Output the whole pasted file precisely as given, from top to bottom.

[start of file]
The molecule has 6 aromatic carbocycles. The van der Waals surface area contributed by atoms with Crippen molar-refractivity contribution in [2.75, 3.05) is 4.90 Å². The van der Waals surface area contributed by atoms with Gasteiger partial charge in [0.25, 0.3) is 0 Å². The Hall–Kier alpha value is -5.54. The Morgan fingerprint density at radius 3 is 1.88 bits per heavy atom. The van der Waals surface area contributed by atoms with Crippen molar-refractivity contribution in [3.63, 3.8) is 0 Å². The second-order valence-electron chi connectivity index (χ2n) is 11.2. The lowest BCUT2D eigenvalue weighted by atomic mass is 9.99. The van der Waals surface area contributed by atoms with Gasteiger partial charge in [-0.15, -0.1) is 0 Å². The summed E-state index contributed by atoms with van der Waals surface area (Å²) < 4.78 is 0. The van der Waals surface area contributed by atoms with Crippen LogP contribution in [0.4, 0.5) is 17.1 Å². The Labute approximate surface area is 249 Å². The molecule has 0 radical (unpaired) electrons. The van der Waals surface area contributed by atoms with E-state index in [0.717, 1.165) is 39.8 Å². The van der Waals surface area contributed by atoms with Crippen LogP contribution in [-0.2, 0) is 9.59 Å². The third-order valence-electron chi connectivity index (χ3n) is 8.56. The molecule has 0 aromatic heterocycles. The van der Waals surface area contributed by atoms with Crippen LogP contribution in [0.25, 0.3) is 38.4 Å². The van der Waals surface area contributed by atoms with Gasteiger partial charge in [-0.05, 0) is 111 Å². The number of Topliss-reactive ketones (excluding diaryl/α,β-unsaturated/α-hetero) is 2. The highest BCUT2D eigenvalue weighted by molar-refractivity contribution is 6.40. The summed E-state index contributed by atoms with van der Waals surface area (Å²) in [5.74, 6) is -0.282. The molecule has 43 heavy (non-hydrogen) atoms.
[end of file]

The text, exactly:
The molecule has 6 aromatic carbocycles. The van der Waals surface area contributed by atoms with Crippen molar-refractivity contribution in [2.75, 3.05) is 4.90 Å². The van der Waals surface area contributed by atoms with Gasteiger partial charge in [0.25, 0.3) is 0 Å². The Hall–Kier alpha value is -5.54. The Morgan fingerprint density at radius 3 is 1.88 bits per heavy atom. The van der Waals surface area contributed by atoms with Crippen molar-refractivity contribution in [3.63, 3.8) is 0 Å². The second-order valence-electron chi connectivity index (χ2n) is 11.2. The lowest BCUT2D eigenvalue weighted by atomic mass is 9.99. The van der Waals surface area contributed by atoms with Gasteiger partial charge in [-0.15, -0.1) is 0 Å². The summed E-state index contributed by atoms with van der Waals surface area (Å²) < 4.78 is 0. The van der Waals surface area contributed by atoms with Crippen LogP contribution in [0.4, 0.5) is 17.1 Å². The Labute approximate surface area is 249 Å². The molecule has 0 radical (unpaired) electrons. The van der Waals surface area contributed by atoms with E-state index in [0.717, 1.165) is 39.8 Å². The van der Waals surface area contributed by atoms with Crippen LogP contribution in [-0.2, 0) is 9.59 Å². The third-order valence-electron chi connectivity index (χ3n) is 8.56. The molecule has 0 aromatic heterocycles. The van der Waals surface area contributed by atoms with Crippen LogP contribution in [0.25, 0.3) is 38.4 Å². The van der Waals surface area contributed by atoms with Gasteiger partial charge in [-0.05, 0) is 111 Å². The number of Topliss-reactive ketones (excluding diaryl/α,β-unsaturated/α-hetero) is 2. The highest BCUT2D eigenvalue weighted by molar-refractivity contribution is 6.40. The summed E-state index contributed by atoms with van der Waals surface area (Å²) in [5.74, 6) is -0.282. The molecule has 43 heavy (non-hydrogen) atoms.